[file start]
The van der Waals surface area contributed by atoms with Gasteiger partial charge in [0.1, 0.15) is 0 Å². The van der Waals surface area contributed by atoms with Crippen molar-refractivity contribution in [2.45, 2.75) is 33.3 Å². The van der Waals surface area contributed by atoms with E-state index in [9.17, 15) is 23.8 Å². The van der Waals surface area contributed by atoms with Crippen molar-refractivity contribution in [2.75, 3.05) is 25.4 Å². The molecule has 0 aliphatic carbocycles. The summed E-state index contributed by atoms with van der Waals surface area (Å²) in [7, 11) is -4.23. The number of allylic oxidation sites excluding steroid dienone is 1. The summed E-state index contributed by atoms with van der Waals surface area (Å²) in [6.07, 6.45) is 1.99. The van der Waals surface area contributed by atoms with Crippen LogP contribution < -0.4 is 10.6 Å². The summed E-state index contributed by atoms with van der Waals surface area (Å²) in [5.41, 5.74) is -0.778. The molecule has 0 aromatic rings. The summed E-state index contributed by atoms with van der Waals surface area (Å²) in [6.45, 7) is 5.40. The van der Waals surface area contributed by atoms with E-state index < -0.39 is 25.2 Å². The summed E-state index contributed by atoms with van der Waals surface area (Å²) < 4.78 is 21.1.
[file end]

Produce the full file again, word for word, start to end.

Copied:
The van der Waals surface area contributed by atoms with Gasteiger partial charge in [0.1, 0.15) is 0 Å². The van der Waals surface area contributed by atoms with Crippen molar-refractivity contribution in [2.45, 2.75) is 33.3 Å². The van der Waals surface area contributed by atoms with E-state index in [9.17, 15) is 23.8 Å². The van der Waals surface area contributed by atoms with Crippen molar-refractivity contribution in [2.75, 3.05) is 25.4 Å². The molecule has 0 aliphatic carbocycles. The summed E-state index contributed by atoms with van der Waals surface area (Å²) in [7, 11) is -4.23. The number of allylic oxidation sites excluding steroid dienone is 1. The summed E-state index contributed by atoms with van der Waals surface area (Å²) in [6.07, 6.45) is 1.99. The van der Waals surface area contributed by atoms with Crippen LogP contribution < -0.4 is 10.6 Å². The summed E-state index contributed by atoms with van der Waals surface area (Å²) in [5.41, 5.74) is -0.778. The molecule has 0 aromatic rings. The summed E-state index contributed by atoms with van der Waals surface area (Å²) in [6.45, 7) is 5.40. The van der Waals surface area contributed by atoms with E-state index < -0.39 is 25.2 Å². The summed E-state index contributed by atoms with van der Waals surface area (Å²) < 4.78 is 21.1.